American writer Estela Zatania has a new book in Spanish titled Flamencos de Gañanía (Ediciones Giralda, 2007), which focuses on the historical cortijos (Andalusian haciendas) of the lower Guadalquivir region. The book is an insider’s look at a formerly undocumented era of recent flamenco history which the author presents as an important stopover on the way to today’s globalized theatrical flamenco.
Estela Zatania, native New Yorker who moved to Spain in 1970, has spent a lifetime not only writing about flamenco, but performing it as well. Tourists who yearn to see “the real thing” instead of what is offered in dives that dot the Spanish coastline, will enjoy this privileged look into the most authentic of all flamenco settings from a time and ambience when the art was practiced, not for the marketplace, but as family tradition, during Spain’s postwar period.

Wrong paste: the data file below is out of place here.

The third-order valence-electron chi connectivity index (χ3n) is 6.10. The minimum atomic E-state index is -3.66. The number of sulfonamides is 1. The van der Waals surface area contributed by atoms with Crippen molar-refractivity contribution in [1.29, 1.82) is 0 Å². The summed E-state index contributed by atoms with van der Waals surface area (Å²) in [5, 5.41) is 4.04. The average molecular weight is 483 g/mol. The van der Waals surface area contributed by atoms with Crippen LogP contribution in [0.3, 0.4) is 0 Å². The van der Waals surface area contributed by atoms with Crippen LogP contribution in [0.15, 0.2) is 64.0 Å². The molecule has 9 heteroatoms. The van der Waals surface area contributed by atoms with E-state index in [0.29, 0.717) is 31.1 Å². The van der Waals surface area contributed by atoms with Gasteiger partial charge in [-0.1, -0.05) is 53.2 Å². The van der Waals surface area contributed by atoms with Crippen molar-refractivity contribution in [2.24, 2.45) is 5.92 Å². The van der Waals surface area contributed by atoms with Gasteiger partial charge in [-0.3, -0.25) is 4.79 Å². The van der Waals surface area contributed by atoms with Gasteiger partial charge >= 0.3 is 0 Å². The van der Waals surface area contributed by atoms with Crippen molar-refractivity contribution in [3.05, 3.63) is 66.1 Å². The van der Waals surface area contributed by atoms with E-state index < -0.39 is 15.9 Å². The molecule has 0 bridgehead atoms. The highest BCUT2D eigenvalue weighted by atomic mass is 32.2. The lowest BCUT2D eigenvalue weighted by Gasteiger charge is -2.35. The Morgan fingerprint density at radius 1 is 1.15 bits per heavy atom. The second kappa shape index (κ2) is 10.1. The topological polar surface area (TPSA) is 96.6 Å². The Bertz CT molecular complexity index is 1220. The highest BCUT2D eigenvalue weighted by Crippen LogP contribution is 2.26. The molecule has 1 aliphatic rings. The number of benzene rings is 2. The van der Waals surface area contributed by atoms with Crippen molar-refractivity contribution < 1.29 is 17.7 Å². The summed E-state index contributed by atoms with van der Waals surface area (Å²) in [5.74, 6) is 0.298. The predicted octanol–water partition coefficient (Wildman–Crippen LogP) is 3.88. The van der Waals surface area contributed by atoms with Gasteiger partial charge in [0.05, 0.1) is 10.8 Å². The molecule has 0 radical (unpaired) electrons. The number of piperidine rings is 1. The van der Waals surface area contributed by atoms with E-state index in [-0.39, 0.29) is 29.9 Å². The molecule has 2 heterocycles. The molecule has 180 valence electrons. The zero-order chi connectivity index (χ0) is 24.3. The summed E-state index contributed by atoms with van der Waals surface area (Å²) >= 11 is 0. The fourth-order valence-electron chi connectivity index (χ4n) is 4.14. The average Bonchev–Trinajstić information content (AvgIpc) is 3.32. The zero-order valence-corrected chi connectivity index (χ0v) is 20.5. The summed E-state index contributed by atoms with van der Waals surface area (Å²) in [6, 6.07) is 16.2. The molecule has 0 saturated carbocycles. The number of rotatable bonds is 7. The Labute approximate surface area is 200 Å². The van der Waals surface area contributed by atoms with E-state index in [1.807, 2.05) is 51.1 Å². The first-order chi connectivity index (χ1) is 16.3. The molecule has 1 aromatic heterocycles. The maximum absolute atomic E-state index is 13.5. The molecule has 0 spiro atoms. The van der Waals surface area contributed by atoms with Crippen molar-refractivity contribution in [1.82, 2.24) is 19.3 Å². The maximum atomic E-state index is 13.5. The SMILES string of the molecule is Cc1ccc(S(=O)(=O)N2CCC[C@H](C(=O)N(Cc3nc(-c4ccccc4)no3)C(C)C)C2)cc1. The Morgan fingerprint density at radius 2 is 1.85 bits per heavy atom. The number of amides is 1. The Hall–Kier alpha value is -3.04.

The book contains 16 first-hand accounts by key individuals, survivors of an era that ended only 40 years ago, but which has never before been written about. There is also historical data, a study of the oral transmission of flamenco, verses and an extensive listing of the most relevant farm-haciendas where this activity took place, among other supplementary information.
Hardcover. 200 pages with 35 pages of black and white images. In Spanish.
Available from De Flamenco.